Journal Article

Bioactivation of the cooked food mutagen N-hydroxy-2-amino-1-methyl-6-phenylimidazo[4,5-b]pyridine by estrogen sulfotransferase in cultured human mammary epithelial cells.

A J Lewis, U K Walle, R S King, F F Kadlubar, C N Falany and T Walle

in Carcinogenesis

Volume 19, issue 11, pages 2049-2053
Published in print November 1998 | ISSN: 0143-3334
Published online November 1998 | e-ISSN: 1460-2180 | DOI: http://dx.doi.org/10.1093/carcin/19.11.2049
Bioactivation of the cooked food mutagen N-hydroxy-2-amino-1-methyl-6-phenylimidazo[4,5-b]pyridine by estrogen sulfotransferase in cultured human mammary epithelial cells.

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Cooked food mutagens from fried meat and fish have recently been suggested to contribute to the etiology of breast cancer. Thus, the most prevalent of these compounds, i.e. 2-amino-1-methyl-6-phenylimidazo[4,5-b]pyridine, or rather its more mutagenic N-hydroxylated metabolite (N-OH-PhIP), forms DNA adducts in mammary cells, including human mammary epithelial (HME) cells. The objective of this study was to determine the involvement of estrogen sulfotransferase (EST), the only sulfotransferase identified in HME cells, in the further bioactivation of N-OH-PhIP. These studies were done in vitro using human recombinant EST and in intact HME cells. Human recombinant EST increased the covalent binding of [3H]N-OH-PhIP to calf thymus DNA approximately 3.5-fold in the presence of the sulfotransferase co-substrate 3'-phosphoadenosine-5'-phosphosulfate at each N-OH-PhIP concentration (1, 10 and 100 microM) (n = 6, P < 0.001). In contrast, EST did not catalyze the DNA binding of two other cooked food mutagens, N-hydroxy-2-amino-3-methylimidazo[4,5-f]quinoline and N-hydroxy-2-amino-3,8-dimethylimidazo[4,5-f]quinoxaline, which are mainly hepatocarcinogens. Cultured HME cells displayed high EST activity, which could be completely inhibited by 1 microM estrone. When the cells were incubated with [3H]N-OH-PhIP, binding to native DNA occurred at 60-240 pmol/mg DNA. This binding was inhibited to 55% of control by 1 microM estrone (P < 0.01, n = 8), suggesting that EST plays a significant role in carcinogen bioactivation in human breast tissue.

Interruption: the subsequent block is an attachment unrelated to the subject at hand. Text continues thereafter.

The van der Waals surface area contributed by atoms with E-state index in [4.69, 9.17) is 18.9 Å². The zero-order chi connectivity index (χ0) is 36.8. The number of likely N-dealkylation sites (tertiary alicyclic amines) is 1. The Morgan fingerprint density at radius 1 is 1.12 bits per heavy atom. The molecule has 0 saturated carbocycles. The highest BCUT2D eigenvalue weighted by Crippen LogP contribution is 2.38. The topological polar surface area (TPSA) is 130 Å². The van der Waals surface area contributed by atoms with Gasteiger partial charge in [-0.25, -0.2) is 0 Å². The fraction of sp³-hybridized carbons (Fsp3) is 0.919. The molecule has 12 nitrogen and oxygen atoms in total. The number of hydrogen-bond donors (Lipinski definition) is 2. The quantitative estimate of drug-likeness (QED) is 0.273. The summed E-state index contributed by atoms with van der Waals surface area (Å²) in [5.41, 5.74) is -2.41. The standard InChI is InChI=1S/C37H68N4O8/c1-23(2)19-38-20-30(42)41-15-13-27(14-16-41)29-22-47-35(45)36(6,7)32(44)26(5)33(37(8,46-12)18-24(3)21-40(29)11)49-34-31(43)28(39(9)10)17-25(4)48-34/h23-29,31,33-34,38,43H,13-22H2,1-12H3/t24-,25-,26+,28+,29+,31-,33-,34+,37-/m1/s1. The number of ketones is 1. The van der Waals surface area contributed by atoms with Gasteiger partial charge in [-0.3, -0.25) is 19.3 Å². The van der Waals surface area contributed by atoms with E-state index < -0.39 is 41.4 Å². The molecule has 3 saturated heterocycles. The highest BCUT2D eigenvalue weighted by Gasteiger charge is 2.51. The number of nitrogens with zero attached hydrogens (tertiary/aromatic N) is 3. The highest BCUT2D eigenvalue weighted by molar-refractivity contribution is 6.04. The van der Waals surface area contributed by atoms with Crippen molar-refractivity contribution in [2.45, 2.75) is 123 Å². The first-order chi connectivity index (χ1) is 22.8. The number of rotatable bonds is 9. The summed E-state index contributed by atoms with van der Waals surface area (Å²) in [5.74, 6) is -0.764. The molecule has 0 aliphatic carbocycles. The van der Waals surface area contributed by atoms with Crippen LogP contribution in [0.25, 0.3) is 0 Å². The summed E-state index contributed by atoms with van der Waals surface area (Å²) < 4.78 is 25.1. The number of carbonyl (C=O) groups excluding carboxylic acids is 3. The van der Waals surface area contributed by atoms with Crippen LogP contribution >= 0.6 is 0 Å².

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Subjects: Clinical Cytogenetics and Molecular Genetics

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